There is acknowledgment by many that Census staff is making an unprecedented effort to collaborate with homeless service providers this year to count homeless people as accurately as possible. One quarter of the stimulus spending is being spent counting hard-to-count populations.

Multnomah County’s effort to count homeless people began six months ago by City Commissioner Nick Fish, who oversees the Portland Housing Bureau, and County Commissioner Deborah Kafoury, who oversees Multnomah County’s housing efforts. Those offices formed the Complete Count Committee, which oversees the efforts being made to increase Census participating of hard-to-count communities.

A specific methodology is being used to count homeless people. Homeless people will be counted over the course of three nights beginning on March 31st, at shelters, agencies serving meals, and outdoor areas where people commonly camp.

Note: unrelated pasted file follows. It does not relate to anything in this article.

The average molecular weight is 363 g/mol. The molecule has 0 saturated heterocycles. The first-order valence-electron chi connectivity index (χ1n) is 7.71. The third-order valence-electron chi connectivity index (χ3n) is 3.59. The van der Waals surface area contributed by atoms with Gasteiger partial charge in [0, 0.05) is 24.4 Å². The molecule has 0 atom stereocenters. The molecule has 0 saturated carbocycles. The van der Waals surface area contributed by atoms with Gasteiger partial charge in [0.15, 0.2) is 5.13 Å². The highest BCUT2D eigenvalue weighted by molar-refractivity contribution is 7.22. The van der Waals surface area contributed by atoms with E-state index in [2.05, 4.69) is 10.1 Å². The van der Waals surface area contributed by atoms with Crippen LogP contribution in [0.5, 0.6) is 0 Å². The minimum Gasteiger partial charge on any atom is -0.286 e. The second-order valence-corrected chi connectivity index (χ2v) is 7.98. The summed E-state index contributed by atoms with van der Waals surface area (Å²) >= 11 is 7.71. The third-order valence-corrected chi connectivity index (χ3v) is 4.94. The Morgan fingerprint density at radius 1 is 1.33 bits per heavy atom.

Marc Jolin, the executive director of the outreach agency JOIN, chairs the sub-committee of the Complete Count Committee focusing on increased outreach to homeless people during the Census. He describes the effort being made to count homeless people as a “significant” one.

Fish and Kafoury applied for and received $140,000 in grants from numerous local foundations and other funders. The money is going to organizations and non-profits to fund outreach, publicity, and grassroots organizing to encourage participation in the Census.

Washburn is one Census worker among approximately two-dozen in Oregon specifically assigned to work with churches, community centers, service agencies and other organizations to advertise the Census as much as possible.

“We have worked hard at maintaining communications with liaisons,” Washburn says.

Lightfoot says it will not be clear how much money is being spent on the effort until early March. He estimates that 200 people will be hired specifically to count homeless people.

“I’m asking for more,” he says, so that as many homeless people are counted as possible during the three nights.

In the case of counting homeless people, Census staff met with various members of the Complete Count’s sub-committee focusing on homeless people and adopted methodologies used for the street count, which is taken every two years, and the annual shelter count.